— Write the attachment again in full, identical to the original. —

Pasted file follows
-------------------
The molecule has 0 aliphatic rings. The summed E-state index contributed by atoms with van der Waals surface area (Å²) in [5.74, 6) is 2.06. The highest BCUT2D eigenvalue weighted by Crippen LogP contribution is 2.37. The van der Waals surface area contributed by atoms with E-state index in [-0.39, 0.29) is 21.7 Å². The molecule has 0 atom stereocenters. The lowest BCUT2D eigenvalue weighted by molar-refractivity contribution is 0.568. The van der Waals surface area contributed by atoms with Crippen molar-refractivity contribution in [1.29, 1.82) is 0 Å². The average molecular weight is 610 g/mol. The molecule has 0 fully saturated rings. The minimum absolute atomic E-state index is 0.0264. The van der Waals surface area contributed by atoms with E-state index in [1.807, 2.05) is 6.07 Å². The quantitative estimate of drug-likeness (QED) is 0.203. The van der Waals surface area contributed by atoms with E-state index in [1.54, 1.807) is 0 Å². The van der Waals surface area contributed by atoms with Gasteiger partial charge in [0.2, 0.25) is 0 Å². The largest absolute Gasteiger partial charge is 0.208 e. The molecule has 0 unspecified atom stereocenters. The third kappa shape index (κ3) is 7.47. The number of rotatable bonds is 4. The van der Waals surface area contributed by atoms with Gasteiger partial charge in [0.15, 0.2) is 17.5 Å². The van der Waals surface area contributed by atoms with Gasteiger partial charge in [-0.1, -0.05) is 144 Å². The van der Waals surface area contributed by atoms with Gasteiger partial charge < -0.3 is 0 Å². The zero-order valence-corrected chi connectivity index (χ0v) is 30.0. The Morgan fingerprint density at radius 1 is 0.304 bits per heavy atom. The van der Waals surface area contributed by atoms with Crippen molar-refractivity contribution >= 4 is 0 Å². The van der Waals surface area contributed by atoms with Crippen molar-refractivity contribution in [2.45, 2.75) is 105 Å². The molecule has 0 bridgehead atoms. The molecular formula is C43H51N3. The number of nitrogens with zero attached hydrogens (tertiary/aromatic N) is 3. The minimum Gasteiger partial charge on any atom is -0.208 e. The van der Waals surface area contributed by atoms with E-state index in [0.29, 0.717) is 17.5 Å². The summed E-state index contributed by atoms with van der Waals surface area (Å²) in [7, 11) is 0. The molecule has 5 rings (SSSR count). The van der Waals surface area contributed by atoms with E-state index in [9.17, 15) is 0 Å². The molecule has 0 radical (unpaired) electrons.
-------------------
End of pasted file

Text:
The molecule has 0 aliphatic rings. The summed E-state index contributed by atoms with van der Waals surface area (Å²) in [5.74, 6) is 2.06. The highest BCUT2D eigenvalue weighted by Crippen LogP contribution is 2.37. The van der Waals surface area contributed by atoms with E-state index in [-0.39, 0.29) is 21.7 Å². The molecule has 0 atom stereocenters. The lowest BCUT2D eigenvalue weighted by molar-refractivity contribution is 0.568. The van der Waals surface area contributed by atoms with Crippen molar-refractivity contribution in [1.29, 1.82) is 0 Å². The average molecular weight is 610 g/mol. The molecule has 0 fully saturated rings. The minimum absolute atomic E-state index is 0.0264. The van der Waals surface area contributed by atoms with E-state index in [1.807, 2.05) is 6.07 Å². The quantitative estimate of drug-likeness (QED) is 0.203. The van der Waals surface area contributed by atoms with E-state index in [1.54, 1.807) is 0 Å². The van der Waals surface area contributed by atoms with Gasteiger partial charge in [0.2, 0.25) is 0 Å². The largest absolute Gasteiger partial charge is 0.208 e. The molecule has 0 unspecified atom stereocenters. The third kappa shape index (κ3) is 7.47. The number of rotatable bonds is 4. The van der Waals surface area contributed by atoms with Gasteiger partial charge in [0.15, 0.2) is 17.5 Å². The van der Waals surface area contributed by atoms with Gasteiger partial charge in [-0.1, -0.05) is 144 Å². The van der Waals surface area contributed by atoms with Gasteiger partial charge < -0.3 is 0 Å². The zero-order valence-corrected chi connectivity index (χ0v) is 30.0. The Morgan fingerprint density at radius 1 is 0.304 bits per heavy atom. The van der Waals surface area contributed by atoms with Crippen molar-refractivity contribution >= 4 is 0 Å². The van der Waals surface area contributed by atoms with Crippen molar-refractivity contribution in [2.45, 2.75) is 105 Å². The molecule has 0 bridgehead atoms. The molecular formula is C43H51N3. The number of nitrogens with zero attached hydrogens (tertiary/aromatic N) is 3. The minimum Gasteiger partial charge on any atom is -0.208 e. The van der Waals surface area contributed by atoms with E-state index in [0.29, 0.717) is 17.5 Å². The summed E-state index contributed by atoms with van der Waals surface area (Å²) in [7, 11) is 0. The molecule has 5 rings (SSSR count). The van der Waals surface area contributed by atoms with E-state index in [9.17, 15) is 0 Å². The molecule has 0 radical (unpaired) electrons.